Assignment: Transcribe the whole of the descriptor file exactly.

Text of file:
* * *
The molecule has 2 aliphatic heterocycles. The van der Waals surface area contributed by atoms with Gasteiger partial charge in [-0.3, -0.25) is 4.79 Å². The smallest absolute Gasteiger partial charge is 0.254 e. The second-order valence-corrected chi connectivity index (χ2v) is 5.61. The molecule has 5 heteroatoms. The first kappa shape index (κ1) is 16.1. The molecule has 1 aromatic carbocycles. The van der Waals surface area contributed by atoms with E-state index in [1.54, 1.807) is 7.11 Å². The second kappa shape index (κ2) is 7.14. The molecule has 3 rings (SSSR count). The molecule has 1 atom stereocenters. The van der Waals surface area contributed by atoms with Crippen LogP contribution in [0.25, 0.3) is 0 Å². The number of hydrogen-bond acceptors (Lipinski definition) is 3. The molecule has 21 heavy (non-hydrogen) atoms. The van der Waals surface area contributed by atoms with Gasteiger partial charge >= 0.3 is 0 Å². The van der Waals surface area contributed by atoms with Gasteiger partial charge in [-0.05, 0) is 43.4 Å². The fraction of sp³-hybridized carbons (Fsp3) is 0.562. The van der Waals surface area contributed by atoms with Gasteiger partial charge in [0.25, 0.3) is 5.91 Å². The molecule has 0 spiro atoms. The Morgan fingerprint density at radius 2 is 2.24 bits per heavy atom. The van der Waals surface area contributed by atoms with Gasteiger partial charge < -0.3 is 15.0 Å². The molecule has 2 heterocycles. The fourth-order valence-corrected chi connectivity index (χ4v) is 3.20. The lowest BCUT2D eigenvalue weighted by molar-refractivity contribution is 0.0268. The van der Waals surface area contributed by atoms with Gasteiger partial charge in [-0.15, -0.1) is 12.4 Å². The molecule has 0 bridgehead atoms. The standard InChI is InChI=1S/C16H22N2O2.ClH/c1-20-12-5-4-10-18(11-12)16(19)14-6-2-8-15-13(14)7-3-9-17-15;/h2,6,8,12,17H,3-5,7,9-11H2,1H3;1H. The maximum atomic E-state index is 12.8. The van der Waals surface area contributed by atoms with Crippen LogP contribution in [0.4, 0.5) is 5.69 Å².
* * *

The molecule has 2 aliphatic heterocycles. The van der Waals surface area contributed by atoms with Gasteiger partial charge in [-0.3, -0.25) is 4.79 Å². The smallest absolute Gasteiger partial charge is 0.254 e. The second-order valence-corrected chi connectivity index (χ2v) is 5.61. The molecule has 5 heteroatoms. The first kappa shape index (κ1) is 16.1. The molecule has 1 aromatic carbocycles. The van der Waals surface area contributed by atoms with E-state index in [1.54, 1.807) is 7.11 Å². The second kappa shape index (κ2) is 7.14. The molecule has 3 rings (SSSR count). The molecule has 1 atom stereocenters. The van der Waals surface area contributed by atoms with Crippen LogP contribution in [0.25, 0.3) is 0 Å². The number of hydrogen-bond acceptors (Lipinski definition) is 3. The molecule has 21 heavy (non-hydrogen) atoms. The van der Waals surface area contributed by atoms with Gasteiger partial charge >= 0.3 is 0 Å². The van der Waals surface area contributed by atoms with Gasteiger partial charge in [-0.05, 0) is 43.4 Å². The fraction of sp³-hybridized carbons (Fsp3) is 0.562. The van der Waals surface area contributed by atoms with Gasteiger partial charge in [0.25, 0.3) is 5.91 Å². The molecule has 0 spiro atoms. The Morgan fingerprint density at radius 2 is 2.24 bits per heavy atom. The van der Waals surface area contributed by atoms with Gasteiger partial charge < -0.3 is 15.0 Å². The molecule has 2 heterocycles. The fourth-order valence-corrected chi connectivity index (χ4v) is 3.20. The lowest BCUT2D eigenvalue weighted by molar-refractivity contribution is 0.0268. The van der Waals surface area contributed by atoms with Gasteiger partial charge in [-0.15, -0.1) is 12.4 Å². The molecule has 0 bridgehead atoms. The standard InChI is InChI=1S/C16H22N2O2.ClH/c1-20-12-5-4-10-18(11-12)16(19)14-6-2-8-15-13(14)7-3-9-17-15;/h2,6,8,12,17H,3-5,7,9-11H2,1H3;1H. The maximum atomic E-state index is 12.8. The van der Waals surface area contributed by atoms with Crippen LogP contribution in [0.4, 0.5) is 5.69 Å².